Raw listings data for the service was supplied via satellite to participating cable systems, each of which installed a computer within its headend facility to present that data to subscribers in a format customized to the system's unique channel lineup.The EPG Channel would later be renamed Prevue Guide and go on to serve as the de facto EPG service for North American cable systems throughout the remainder of the 1980s, the entirety of the 1990s, and – as TV Guide Network or TV Guide Channel – for the first decade of the 21st century.Data used to populate an interactive EPG may be distributed over the Internet, either for a charge or free of charge, and implemented on equipment connected directly or through a computer to the Internet.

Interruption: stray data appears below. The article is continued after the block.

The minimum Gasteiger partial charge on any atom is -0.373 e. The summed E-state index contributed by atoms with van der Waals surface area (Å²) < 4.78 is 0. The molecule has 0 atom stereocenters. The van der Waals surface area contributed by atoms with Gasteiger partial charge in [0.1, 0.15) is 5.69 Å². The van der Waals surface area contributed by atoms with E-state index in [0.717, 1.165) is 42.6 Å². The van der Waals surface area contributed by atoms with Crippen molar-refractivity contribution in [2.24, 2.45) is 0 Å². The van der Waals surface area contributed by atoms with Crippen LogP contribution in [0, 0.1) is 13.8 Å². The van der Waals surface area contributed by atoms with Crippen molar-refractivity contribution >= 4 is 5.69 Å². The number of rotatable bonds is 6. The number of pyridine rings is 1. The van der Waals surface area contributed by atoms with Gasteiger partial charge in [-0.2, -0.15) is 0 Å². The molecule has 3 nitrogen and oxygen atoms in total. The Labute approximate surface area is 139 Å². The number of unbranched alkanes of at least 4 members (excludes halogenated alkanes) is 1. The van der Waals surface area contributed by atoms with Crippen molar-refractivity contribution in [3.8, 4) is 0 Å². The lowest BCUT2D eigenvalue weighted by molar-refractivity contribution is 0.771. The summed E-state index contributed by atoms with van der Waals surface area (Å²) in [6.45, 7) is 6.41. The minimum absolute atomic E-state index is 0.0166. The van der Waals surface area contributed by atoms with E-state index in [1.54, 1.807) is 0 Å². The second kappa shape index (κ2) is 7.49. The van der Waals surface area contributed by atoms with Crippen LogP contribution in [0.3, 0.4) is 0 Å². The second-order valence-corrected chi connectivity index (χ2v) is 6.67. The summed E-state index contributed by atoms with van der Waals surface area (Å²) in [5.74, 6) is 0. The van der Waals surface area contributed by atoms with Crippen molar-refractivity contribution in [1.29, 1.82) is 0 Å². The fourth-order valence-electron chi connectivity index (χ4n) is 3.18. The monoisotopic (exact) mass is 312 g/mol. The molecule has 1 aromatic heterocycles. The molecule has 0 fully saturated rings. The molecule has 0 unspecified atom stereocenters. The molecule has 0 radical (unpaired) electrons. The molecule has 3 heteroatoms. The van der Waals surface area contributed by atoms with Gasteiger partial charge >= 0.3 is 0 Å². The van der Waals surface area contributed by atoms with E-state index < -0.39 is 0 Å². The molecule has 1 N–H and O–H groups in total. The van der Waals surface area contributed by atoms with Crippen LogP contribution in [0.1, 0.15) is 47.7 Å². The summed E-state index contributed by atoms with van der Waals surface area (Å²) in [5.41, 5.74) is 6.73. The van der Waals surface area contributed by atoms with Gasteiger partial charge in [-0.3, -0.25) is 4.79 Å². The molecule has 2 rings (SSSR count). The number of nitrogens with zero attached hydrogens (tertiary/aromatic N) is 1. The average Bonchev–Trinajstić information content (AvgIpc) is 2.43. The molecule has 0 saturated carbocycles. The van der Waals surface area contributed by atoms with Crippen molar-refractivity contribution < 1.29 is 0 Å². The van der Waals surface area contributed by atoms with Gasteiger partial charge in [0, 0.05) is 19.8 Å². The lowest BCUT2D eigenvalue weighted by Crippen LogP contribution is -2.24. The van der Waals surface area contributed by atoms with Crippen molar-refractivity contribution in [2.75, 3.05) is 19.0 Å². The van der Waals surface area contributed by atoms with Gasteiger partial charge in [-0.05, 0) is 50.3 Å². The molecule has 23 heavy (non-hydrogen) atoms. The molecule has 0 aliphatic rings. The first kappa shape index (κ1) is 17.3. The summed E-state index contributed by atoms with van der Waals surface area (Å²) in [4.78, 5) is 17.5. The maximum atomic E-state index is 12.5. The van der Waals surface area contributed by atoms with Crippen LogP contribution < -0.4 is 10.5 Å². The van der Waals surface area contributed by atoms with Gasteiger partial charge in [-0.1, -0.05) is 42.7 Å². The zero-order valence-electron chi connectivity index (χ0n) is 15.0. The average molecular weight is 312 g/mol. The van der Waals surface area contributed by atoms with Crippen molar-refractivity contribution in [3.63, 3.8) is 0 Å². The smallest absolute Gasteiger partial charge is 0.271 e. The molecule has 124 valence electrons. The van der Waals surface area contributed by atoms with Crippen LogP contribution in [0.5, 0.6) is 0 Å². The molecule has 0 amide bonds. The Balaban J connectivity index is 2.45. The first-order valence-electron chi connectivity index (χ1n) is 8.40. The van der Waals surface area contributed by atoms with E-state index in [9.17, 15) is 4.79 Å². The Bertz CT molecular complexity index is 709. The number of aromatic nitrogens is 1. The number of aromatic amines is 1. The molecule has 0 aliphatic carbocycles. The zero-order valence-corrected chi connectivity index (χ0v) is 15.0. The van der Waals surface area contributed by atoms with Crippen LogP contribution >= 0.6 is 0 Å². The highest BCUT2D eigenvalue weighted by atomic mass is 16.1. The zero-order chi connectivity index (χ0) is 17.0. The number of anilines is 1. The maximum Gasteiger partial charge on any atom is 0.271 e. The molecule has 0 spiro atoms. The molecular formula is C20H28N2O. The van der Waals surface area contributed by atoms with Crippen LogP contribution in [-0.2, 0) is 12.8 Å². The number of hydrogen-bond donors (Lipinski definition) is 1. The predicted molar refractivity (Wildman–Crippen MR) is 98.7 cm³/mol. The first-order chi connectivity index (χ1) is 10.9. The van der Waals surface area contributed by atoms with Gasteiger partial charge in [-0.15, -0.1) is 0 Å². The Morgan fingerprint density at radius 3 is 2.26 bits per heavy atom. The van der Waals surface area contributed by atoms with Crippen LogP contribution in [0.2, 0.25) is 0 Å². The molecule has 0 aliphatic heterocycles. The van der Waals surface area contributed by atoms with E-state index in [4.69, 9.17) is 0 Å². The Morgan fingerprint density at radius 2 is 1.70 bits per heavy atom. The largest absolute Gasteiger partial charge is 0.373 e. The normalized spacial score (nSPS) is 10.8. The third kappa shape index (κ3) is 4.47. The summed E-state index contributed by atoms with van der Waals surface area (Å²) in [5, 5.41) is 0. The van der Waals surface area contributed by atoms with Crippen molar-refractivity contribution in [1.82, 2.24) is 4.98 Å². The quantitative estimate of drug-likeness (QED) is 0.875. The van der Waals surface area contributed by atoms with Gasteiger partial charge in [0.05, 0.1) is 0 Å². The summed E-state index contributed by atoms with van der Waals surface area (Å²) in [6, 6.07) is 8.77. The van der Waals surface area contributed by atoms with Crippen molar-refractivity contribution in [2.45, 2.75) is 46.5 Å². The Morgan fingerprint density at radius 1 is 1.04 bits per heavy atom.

When the user found the show of interest, they pressed a button on the remote and the receiver tuned to the show they wanted to watch.
Online TV Guides are becoming more ubiquitous, with over 7 million searches for "TV Guide" being logged each month on Google.
For television, IPG support is built into almost all modern receivers for digital cable, digital satellite, and over-the-air digital broadcasting.
A presentation on the system was given at the 1990 IEEE consumer electronics symposium in Chicago. In 1996, Prevue Networks (the parent of what, by that point, had become the Prevue Channel) introduced the first IPG service in the United States, Prevue Interactive, designed for the General Instruments DCT 1000 series of set-top digital cable converter boxes.
Prevue Interactive would later become TV Guide Interactive, and then i-Guide.